How many immigrants does Canada need?

March 2018

I am a ‘basketball mom’. Less familiar than ‘soccer mom’, this phrase describes a person who spends most of her free time ferrying children to basketball practices and driving to tournaments hours away from home.  A high tolerance for whistle blowing is required for the role.

As a basketball mom, I was aware that the game of basketball was invented by a Canadian, James Naismith. My children regularly play against teams from the Naismith Basketball Association, located in Almonte, where James Naismith was born.

What I didn’t realize was that James Naismith didn’t invent basketball in Canada. Instead, he developed the game while working at a YMCA in Massachusetts. 

In his book Maximum Canada Why 35 Million Canadians Are Not Enough, author Doug Saunders tells the story of James Naismith, as well as James L. Kraft and Alexander Graham Bell.  These Canadians all had to move to the United States to find investors, resources, and markets to develop their entrepreneurial ideas.  In their era, Canada was seen only as a provider of raw materials for British industry.  Rather being selected to for their skills or entrepreneurialism, immigrants were selected for their ability to work in mining, forestry or agriculture. 

While exploring the history of Canada through the lens of population, Saunders analyses Canada’s immigration policies. He examines how political decisions have impacted the type and number of immigrants that Canada has accepted. He argues that the impact of these decisions has been a country which lacks a sufficient population density to develop the infrastructure its citizens need.

Take Toronto. Many have argued that Toronto is accepting more than its fair share of the immigrants coming to Canada, causing transportation gridlock.  Saunders argues that in fact, Toronto doesn’t have a sufficient enough population density (and therefore taxpayer base) to fund the high-efficiency public transportation system it needs outside of its downtown core.  Its housing model simply doesn’t provide for this density make-up. 

Further, Saunders argues that more densely populated cities are less ecologically damaging. A denser population needs less material infrastructure and uses less energy. 

He also notes that many immigrants to Canada come from areas of the world that are more densely populated. Yet, when these immigrants come to Canada, they end up having no more children than Canadians do.  Additionally, when they remit money back to family members, those family members also end up having less children. Apparently, prosperity leads to a lower birth rate. This is something I find paradoxical.  However, as a result, a higher Canadian population does not mean more pollution or environmental degradation, but rather less.

Saunders sees immigration as an opportunity for Canada to grow its metropolitan densities. He urges Canada to seek out more immigrants now, because by mid-century, most of the countries where our immigrants come from will be experiencing population decline.  Canada will then be competing with other countries for a dwindling supply of migrants.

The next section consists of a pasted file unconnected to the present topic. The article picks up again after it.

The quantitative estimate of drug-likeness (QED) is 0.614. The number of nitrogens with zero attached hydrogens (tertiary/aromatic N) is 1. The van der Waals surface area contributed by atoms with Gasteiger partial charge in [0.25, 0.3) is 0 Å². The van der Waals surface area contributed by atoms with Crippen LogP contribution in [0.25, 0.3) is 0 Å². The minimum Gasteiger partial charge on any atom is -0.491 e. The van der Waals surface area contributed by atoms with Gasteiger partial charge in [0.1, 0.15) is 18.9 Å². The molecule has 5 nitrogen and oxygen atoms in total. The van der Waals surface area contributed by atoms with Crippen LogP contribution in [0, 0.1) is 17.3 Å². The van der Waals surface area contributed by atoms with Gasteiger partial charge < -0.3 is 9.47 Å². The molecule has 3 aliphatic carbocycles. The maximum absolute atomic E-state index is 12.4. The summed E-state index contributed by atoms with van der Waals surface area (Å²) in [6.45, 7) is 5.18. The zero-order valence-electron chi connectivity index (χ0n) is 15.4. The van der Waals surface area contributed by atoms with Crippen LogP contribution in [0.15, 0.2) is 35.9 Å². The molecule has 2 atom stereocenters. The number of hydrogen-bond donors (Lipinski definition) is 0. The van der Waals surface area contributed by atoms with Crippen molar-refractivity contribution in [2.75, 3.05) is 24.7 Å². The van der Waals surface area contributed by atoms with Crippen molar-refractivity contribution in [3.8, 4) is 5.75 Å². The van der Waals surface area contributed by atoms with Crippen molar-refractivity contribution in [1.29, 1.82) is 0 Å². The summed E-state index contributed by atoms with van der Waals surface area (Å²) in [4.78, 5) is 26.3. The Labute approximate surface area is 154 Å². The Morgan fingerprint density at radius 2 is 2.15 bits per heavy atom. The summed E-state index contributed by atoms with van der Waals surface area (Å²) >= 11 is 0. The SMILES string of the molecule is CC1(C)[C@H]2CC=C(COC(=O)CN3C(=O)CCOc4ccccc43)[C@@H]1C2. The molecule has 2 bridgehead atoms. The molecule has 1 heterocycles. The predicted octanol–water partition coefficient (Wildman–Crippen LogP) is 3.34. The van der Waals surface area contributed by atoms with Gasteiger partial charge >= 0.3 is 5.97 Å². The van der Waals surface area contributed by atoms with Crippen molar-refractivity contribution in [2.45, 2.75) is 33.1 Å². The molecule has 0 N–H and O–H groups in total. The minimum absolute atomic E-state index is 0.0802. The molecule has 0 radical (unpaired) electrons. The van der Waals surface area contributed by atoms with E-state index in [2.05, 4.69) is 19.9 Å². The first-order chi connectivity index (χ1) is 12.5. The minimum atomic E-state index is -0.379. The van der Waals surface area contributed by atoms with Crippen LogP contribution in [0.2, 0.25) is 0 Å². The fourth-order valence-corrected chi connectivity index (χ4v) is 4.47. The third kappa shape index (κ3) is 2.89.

However, he doesn’t agree that Canada should bring in a sufficient number of immigrants to reach a population of 100 million. This is a figure which was floated a few years ago by the government advisors who created the Century Initiative. 

Instead, Saunders is leery of increasing the population through immigration, unless there are sufficient employment opportunities, housing prices are at a level where there can be an integration of neighbourhoods, and the foreign credentials of skilled immigrants can be recognized. Canada would have to make some upfront investments in the systems that help immigrants integrate prior to making a commitment to radically increase immigration.  He says that it is better to have less immigrants, than to tip public opinion against immigration.

He and I disagree on this point. As a signatory to the 1951 United Nations (UN) Convention on the Status of Refugees, Canada has an obligation to resettle refugees, whether or not it is in our economic benefit or politically advisable.  Though, many are of the opinion that settling refugees is in Canada’s economic interests.

Others disagree that Canada will need a large number of immigrants to compensate for an aging demographic. In a podcast for the Global Affairs Institute, Andrew Griffith argues that Saunders has ignored the impact that technological innovation will play in Canada’s employment needs.  For example, compared to the past, the use of automation in the manufacturing sector will mean less workers are needed.  

Since my children’s basketball fees are paid from the money I earn helping people immigrate to Canada, it would be foolhardy of me to completely agree with Griffith. Thankfully, the Canadian government agrees that immigrants bring necessary skills and entrepreneurship to Canada.  This is why in 2017, it committed to a three-year plan which will see an increasing number of immigrants brought in annually, up to 340,000 by the year 2020.

You can read a condensed version of Saunder’s thesis in his article for the Walrus magazine. He also commented in the Globe and Mail about Canada’s three-year immigration plan.